How a fake TechCrunch headline attracted 20,000 paying customers
How a completely fake, made-up TechCrunch headline led us from 400 customers to 20,000 in under 2 years.
When we launched Bigcommerce in September 2009, we had no idea how the company would do. We wanted it to do well, but sometimes you can have the right product at the wrong time and you’re toast.
I remember very clearly the day we “launched” — which, back then, meant getting the web site live and crossing our fingers that our payment gateway wouldn’t choke when someone tried to sign up.
We were in our third office by that time — Level 9, 162 Goulburn St Surry Hills in Sydney, Australia. Eddie and I had locked ourselves in the meeting room (we only had one back then) for 2 weeks straight, 7 days a week doing whatever we could to make sure we would launch on time.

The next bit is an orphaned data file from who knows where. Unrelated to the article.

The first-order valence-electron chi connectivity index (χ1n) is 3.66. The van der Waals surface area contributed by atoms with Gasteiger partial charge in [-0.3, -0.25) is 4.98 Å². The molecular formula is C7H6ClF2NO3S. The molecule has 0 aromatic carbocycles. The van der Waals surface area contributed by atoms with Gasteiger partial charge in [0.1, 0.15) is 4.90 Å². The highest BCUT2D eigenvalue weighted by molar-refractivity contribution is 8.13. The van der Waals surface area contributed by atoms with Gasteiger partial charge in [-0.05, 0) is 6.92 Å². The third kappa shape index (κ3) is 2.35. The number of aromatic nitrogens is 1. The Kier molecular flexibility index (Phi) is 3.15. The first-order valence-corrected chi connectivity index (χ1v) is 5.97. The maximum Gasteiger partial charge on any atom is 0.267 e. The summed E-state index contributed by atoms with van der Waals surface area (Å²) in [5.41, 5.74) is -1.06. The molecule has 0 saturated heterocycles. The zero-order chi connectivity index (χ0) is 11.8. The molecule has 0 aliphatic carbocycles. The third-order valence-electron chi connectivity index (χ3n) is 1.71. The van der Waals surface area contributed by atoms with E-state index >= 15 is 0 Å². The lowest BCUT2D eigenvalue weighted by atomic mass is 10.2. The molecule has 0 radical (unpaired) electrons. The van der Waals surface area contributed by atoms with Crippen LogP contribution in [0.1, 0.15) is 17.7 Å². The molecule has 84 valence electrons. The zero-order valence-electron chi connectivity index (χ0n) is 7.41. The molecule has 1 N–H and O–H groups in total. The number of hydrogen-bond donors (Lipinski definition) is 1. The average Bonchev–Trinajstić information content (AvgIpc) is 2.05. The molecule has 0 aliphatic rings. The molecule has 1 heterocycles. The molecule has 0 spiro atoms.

During those 2 weeks we created our affiliate program, integrated the affiliate software with our web site, designed our (terrible!) first logo, built the web site (HTML and PHP FTW!), wrote the web site copy, created all of the web site’s visual assets with Photoshop and put together a rough marketing plan.
When we finished our 2 week blitz and went live, I was sitting in my office one morning and had a feeling in my gut that Bigcommerce was going to be big. Really big. But it felt like we were so far from where I thought we could be — and I knew it would take years of hard work to get there.
At the time (October 2011, a few weeks after launch) we had about 400 customers. When I thought about my BHAG (Big, Hairy, Audacious Goal), I decided it would be TEN THOUSAND (!!!!!!!) paying customers.
To me, that would be nirvana. A quick back-of-the-napkin scribble worked out that would be about $3.6M in ARR (Annual Recurring Revenue). Subtracting our costs of about $2M (there were only 12 of us at the time), that’d be a great, profitable business.